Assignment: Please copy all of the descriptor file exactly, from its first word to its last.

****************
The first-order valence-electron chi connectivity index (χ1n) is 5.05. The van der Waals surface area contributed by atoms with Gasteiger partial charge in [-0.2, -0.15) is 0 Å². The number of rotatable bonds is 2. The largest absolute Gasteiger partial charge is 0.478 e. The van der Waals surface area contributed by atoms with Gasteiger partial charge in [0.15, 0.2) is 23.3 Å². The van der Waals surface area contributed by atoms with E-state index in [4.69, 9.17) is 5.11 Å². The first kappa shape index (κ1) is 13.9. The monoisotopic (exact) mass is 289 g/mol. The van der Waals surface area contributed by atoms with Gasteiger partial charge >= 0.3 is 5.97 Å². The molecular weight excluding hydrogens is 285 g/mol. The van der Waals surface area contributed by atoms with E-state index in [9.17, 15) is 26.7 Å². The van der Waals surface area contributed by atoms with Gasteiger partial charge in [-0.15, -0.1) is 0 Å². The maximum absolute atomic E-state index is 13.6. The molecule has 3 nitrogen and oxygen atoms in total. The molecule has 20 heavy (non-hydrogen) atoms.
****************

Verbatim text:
The first-order valence-electron chi connectivity index (χ1n) is 5.05. The van der Waals surface area contributed by atoms with Gasteiger partial charge in [-0.2, -0.15) is 0 Å². The number of rotatable bonds is 2. The largest absolute Gasteiger partial charge is 0.478 e. The van der Waals surface area contributed by atoms with Gasteiger partial charge in [0.15, 0.2) is 23.3 Å². The van der Waals surface area contributed by atoms with E-state index in [4.69, 9.17) is 5.11 Å². The first kappa shape index (κ1) is 13.9. The monoisotopic (exact) mass is 289 g/mol. The van der Waals surface area contributed by atoms with Gasteiger partial charge >= 0.3 is 5.97 Å². The molecular weight excluding hydrogens is 285 g/mol. The van der Waals surface area contributed by atoms with E-state index in [9.17, 15) is 26.7 Å². The van der Waals surface area contributed by atoms with Gasteiger partial charge in [-0.15, -0.1) is 0 Å². The maximum absolute atomic E-state index is 13.6. The molecule has 3 nitrogen and oxygen atoms in total. The molecule has 20 heavy (non-hydrogen) atoms.